Modelling opportunity in health under partial observability of circumstances
This paper proposes a behavioural model of inequality of opportunity in health that integrates John Roemer's framework of inequality of opportunity with the Grossman model of health capital and demand for health. The model generates a recursive system of equations for health and lifestyles, which is then jointly estimated by full information maximum likelihood with freely correlated error terms. The analysis innovates by accounting for the presence of unobserved heterogeneity, therefore addressing the partial-circumstance problem, and by extending the examination of inequality of opportunity to health outcomes other than self-assessed health, such as long-standing illness, disability and mental health. The results provide evidence for the existence of third factors that simultaneously influence health outcomes and lifestyle choices, supporting the empirical relevance of the partial-circumstance problem. Accounting for these factors, the paper corroborates that the effect of parental and early circumstances on adult health disparities is paramount. However, the particular set of circumstances that affect each of the analysed health outcomes differs substantially. The results also show that differences in educational opportunities, and in social development in childhood, are crucial determinants of lifestyles in adulthood, which, in turn, shape the observed health inequalities. Copyright © 2010 John Wiley & Sons, Ltd.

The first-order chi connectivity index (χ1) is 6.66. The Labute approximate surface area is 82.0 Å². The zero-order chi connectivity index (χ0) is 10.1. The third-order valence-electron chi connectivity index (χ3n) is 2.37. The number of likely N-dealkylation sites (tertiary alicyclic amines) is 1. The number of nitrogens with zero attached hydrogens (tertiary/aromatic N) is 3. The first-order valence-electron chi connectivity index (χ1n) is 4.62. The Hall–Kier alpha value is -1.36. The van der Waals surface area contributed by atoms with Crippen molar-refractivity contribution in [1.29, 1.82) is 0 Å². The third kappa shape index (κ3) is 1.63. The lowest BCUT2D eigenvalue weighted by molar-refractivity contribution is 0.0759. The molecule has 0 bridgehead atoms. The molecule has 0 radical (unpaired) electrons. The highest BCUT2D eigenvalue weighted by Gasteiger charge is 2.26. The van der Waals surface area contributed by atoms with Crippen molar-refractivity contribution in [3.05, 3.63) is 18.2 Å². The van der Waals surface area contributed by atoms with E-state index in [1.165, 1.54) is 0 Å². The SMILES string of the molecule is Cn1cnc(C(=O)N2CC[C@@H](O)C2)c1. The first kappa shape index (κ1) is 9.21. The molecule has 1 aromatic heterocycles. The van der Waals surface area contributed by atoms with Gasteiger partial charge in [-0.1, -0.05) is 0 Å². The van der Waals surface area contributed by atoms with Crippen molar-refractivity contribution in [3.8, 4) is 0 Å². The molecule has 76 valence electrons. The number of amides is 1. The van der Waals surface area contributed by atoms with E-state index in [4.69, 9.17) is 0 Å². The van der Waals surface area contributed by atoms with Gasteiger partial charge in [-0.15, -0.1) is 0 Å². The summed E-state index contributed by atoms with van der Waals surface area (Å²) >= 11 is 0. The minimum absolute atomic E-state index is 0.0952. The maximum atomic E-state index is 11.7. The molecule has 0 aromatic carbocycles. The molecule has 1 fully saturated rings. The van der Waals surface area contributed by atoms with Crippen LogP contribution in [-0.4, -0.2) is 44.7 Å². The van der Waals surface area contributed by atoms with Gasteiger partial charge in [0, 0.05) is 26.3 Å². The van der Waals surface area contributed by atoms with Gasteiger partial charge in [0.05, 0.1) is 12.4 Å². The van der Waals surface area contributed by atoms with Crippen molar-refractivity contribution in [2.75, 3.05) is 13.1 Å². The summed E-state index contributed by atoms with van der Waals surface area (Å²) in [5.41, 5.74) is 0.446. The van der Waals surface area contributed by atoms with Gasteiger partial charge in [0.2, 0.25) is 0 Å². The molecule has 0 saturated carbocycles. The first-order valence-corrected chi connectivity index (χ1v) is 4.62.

Volume (Year): 19 (2010)
Issue (Month): 3 ()
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